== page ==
With server-rendered applications you can use traditional techniques like server-side includes (SSI), ESI or use a dedicated service (podium, zalando tailor, ara framework) that concatenates your HTML.
For client-side composition AJAX or Web Components are the most often used techniques. There are also library (like single-spa) that provide a custom way of (de-)initialising the individual micro frontends.
In some cases it might even make sense to leverage the good old iframe.
There are different ways of doing this. In our projects we always form vertical teams that include frontend and backend, but I know of other companies that use the micro frontends architecture only on the frontend level where all frontends talk the same backend or a cluster of services.
We believe that it's a good thing to make teams as cross-functional as possible. Our ideal team would also be able to make it's own business decisions in the area it is working on. Here is a link to a diagram that illustrates the different "depths" you can can aim for.
https://livebook.manning.com/book/micro-frontends-in-action/chapter-13/40
Yes, micro frontends is an architectural style where multiple web applications (server-generated, Angular, React, ...) are integrated in the browser to form the final product.
Most companies choose to go this route to achieve faster development speeds because this model enables multiple teams to work side-by-side on their slice of the product without having much coordination with the other teams.
Thanks. I totally agree that many of the micro frontends paradigms are in line with the core principals that contributed to the success of the open web.

I've been a developer in the e-commerce space for over a decade now. The first companies we worked with had rather small development teams of 5 to 10 people. As the companies grew and their online share increased we had a similar effect in multiple project teams: We reached the limit of a single team size. In 2014 we had the chance to build a new e-commerce platform for a German department store chain [1] with the goal to architect the software in a way that enables multiple end-to-end teams working side-by-side with as little inter-team coupling as possible. We opted for a Self-Contained Systems [2] approach and were able to produce quick and high quality results. We had teams staffed with developers from different companies working on this project. The SCS definition was very helpful, but it focuses on the backend architecture. We had to figure out a lot of user interface integration mechanisms and best practices by ourself. In upcoming projects we had the ability to refine and iterate our approaches and techniques. The prior work of the OTTO Group [3] and publications from Gustaf Nilsson Kotte [4] were very helpful in this phase. These focus primarily on server-generated markup. With the rise of frontend frameworks like React we also felt the need to come up with a good solution for client-rendered applications. The results of our experimentations and research is documented here [5].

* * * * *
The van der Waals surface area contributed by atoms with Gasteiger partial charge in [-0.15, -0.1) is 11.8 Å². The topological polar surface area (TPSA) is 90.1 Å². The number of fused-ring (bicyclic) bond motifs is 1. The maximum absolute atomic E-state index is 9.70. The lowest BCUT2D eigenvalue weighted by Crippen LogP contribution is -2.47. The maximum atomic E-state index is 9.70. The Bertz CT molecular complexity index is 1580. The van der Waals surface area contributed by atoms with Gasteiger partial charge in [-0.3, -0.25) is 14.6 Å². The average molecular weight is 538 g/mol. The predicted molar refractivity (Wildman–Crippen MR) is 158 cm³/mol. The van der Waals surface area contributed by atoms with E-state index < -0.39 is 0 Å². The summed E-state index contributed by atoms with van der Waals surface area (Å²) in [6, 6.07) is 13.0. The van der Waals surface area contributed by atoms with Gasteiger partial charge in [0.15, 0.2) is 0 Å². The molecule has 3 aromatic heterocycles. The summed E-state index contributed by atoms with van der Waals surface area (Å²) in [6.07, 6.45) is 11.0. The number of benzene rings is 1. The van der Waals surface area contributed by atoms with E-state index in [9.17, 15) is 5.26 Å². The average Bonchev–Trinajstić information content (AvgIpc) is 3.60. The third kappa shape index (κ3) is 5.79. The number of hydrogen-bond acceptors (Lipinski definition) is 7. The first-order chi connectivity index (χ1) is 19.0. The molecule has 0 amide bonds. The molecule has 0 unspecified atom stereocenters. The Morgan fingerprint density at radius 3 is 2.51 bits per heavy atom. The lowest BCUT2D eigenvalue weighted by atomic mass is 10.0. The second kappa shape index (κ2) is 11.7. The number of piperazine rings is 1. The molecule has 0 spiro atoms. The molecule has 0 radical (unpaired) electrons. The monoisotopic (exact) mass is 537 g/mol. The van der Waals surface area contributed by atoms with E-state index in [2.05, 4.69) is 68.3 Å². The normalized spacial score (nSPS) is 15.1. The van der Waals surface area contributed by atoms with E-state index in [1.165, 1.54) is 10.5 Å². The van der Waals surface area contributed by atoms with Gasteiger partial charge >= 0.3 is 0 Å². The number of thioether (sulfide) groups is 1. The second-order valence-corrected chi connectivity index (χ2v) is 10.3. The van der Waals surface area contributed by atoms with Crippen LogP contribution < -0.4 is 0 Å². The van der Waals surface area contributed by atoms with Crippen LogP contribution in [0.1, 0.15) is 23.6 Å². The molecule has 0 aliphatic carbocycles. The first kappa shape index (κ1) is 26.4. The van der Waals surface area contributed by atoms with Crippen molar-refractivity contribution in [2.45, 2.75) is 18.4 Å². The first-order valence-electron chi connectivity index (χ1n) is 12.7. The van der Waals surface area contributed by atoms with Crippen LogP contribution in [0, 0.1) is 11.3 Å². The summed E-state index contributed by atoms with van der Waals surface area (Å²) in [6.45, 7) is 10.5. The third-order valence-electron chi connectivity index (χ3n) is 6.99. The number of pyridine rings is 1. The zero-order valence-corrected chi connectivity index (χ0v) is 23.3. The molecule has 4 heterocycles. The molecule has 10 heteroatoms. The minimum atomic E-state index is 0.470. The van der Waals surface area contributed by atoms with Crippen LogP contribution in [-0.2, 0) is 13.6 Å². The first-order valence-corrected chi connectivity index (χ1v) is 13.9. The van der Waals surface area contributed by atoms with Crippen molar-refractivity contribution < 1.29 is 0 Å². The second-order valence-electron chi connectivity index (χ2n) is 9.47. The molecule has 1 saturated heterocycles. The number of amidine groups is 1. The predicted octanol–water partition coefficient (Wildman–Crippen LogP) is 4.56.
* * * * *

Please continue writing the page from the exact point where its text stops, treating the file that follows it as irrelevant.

Hope this gives you a rough idea on where I'm coming from and how the topic has evolved for me over time. Feel free to ask more questions. I'm happy to go more into detail on this topic.

[1] https://noti.st/naltatis/zQb2m5/micro-frontends-the-nitty-gritty-details-or-frontend-backend-happyend#s3CHfXF
[2] https://scs-architecture.org
[3] https://www.otto.de/jobs/technology/techblog/artikel/scaling-with-microservices-and-vertical-decomposition_2014-07-29.php
[4] https://gustafnk.github.io/microservice-websites/
[5] https://micro-frontends.org
Hi there,

I'm Michael Geers, author of https://micro-frontends.org and the freshly published book "Micro Frontends in Action". Looking forward to my upcoming promo here in the forum. If you're curious about dividing your frontend application into more manageable pieces feel free to ask questions. You can also have a look at my book on the Manning website https://www.manning.com/books/micro-frontends-in-action?a_aid=mfia&a_bid=5f09fdeb .

\ Michael
1 year ago